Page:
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Old 01-29-2009, 07:43 PM   #28
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My article on using Trex for floor repair is now available for download at: The Vintage Airstream Life » Blog Archive » Something is Better Than Nothing
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Old 01-29-2009, 11:09 PM   #29
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I'm still toying with the overlapping sheets of plywood idea to form a monolithic floor.
Interesting idea, and one that I think has a lot of merit. Especially for those who would like to put in laminate flooring but are concerned about the plywood joints moving.

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Old 01-30-2009, 07:16 AM   #30
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A person might use a "floating" laminate floor, but on things like the 12x12 tiles, you may be right. We'll see how things go.
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Old 02-03-2009, 11:09 AM   #31
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Living so close to the Nyloboard plant I went there this morning. They gave me two small samples to play with. This stuff looks bombproof! I only want to do my floor once. This perhaps is the way to go. The strength and compression is better than any plywood and it is impervious to water infiltration, mold and delamination. I will be starting my floor soon and will keep you informed of results.
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Old 02-04-2009, 03:08 AM   #32
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I used it. I did my bathroom with nyloboard. I never worry about rot in that area. I have a left over cut up piece in my back yard which has been sitting there for almost a year. It still looks new and feels the same. I use it to put potted plants on.

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Old 02-13-2009, 06:56 AM   #33
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How about Extira?

Has anyone heard of or used Extira for their subfloor? I came across it at a local lumber supply yard. It's like MDF though much more water resistant and made for exterior applications. Details are here: Extira Treated Exterior Panel Product Line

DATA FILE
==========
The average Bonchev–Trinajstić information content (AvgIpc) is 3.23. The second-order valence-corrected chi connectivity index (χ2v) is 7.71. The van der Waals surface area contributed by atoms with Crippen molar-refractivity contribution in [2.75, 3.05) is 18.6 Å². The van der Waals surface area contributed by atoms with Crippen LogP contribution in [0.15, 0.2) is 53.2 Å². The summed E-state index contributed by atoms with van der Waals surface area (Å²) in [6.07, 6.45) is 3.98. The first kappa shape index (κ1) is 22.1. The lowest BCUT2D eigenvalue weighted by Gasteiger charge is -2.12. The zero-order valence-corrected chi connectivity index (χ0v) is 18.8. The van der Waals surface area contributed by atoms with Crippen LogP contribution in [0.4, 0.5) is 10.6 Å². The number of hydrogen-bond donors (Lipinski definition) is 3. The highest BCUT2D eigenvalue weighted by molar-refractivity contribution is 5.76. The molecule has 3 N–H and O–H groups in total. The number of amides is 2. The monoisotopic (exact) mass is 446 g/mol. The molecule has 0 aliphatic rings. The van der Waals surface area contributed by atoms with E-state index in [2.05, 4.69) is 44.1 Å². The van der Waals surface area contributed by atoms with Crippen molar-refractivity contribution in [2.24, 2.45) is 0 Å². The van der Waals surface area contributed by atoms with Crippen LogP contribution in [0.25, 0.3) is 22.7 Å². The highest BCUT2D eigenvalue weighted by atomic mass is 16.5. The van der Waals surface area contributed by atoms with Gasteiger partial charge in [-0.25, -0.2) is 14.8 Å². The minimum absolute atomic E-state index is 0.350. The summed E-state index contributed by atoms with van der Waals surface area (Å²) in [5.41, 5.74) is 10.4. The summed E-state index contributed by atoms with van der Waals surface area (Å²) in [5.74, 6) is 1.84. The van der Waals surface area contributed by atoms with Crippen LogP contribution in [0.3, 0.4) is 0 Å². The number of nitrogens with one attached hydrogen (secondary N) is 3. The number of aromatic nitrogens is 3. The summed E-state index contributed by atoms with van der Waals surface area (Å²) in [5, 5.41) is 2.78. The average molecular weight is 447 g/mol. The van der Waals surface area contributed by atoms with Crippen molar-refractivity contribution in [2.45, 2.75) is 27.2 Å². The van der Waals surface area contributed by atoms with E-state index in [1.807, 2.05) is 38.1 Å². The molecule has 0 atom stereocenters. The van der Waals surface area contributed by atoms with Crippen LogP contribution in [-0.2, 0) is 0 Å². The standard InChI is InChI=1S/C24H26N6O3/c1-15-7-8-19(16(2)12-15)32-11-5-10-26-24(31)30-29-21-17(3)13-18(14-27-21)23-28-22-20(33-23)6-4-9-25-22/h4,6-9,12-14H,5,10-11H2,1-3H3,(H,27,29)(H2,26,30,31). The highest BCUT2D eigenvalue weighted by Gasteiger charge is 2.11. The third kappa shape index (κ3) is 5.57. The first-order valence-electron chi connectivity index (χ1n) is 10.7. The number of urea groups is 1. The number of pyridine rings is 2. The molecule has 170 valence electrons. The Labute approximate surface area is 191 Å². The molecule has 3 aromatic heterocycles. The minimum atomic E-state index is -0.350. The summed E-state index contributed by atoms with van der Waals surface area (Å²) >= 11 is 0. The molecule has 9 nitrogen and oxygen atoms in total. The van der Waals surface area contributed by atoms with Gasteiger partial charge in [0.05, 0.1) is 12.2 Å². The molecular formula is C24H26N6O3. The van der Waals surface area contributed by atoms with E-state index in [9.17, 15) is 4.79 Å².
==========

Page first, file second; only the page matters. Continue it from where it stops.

I'm concerned that it will not take fasteners along its perimeter well. Anyone have thoughts on this product?

Thanks,

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Old 02-13-2009, 07:13 AM   #34
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Hey Steve, it was nice meeting you last week at the Texas Vintage.

I don't know anything about this product, but it certainly does appear to be similar to MDF, so my concerns would be primarily regarding its weight (since MDF is so very heavy), and then after that its ability to take fasteners, and its structural stability when laid down.

But I'm always very interested in new and potentially better products, so maybe someone else will have some real information about this one.

-Marcus
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Old 02-14-2009, 01:15 AM   #35
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What is Nyloboard??? Can you send me info on this??
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Old 02-14-2009, 04:35 AM   #36
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http://www.airforums.com/forums/f36/...n-38204-3.html

I took you to page three of my restoration using Nyloboard. You can see how I went about installing it in my trailer.

Nyloboard-The Next Generation of Green Building > HOME

This is the company and if you got back in this thread I posted the link to the specifications for nyloboard. So far I am a happy customer. Time will tell.

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Old 02-14-2009, 04:41 AM   #37
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Originally Posted by air-austin View Post
Has anyone heard of or used Extira for their subfloor?
Steve,

The website says it is for "non-structural" use. It would not work for an airstream subfloor.

Take a look at the Nyloboard mentioned in this thread... it is nice stuff.
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Old 02-14-2009, 05:54 AM   #38
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I'm leaning towards to AdvanTech at this point. Seems like a good balance of price/weight/rigidity/availability/exterior application. Thanks for the help and info!
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Old 02-14-2009, 05:58 AM   #39
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Steve, looking forward to seeing a picture on your blog of you standing on the ground through the middle of your frame!

-Marcus
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Old 02-14-2009, 06:01 AM   #40
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Shooting for end of day Monday. I first have to get that window sealed up once and for all.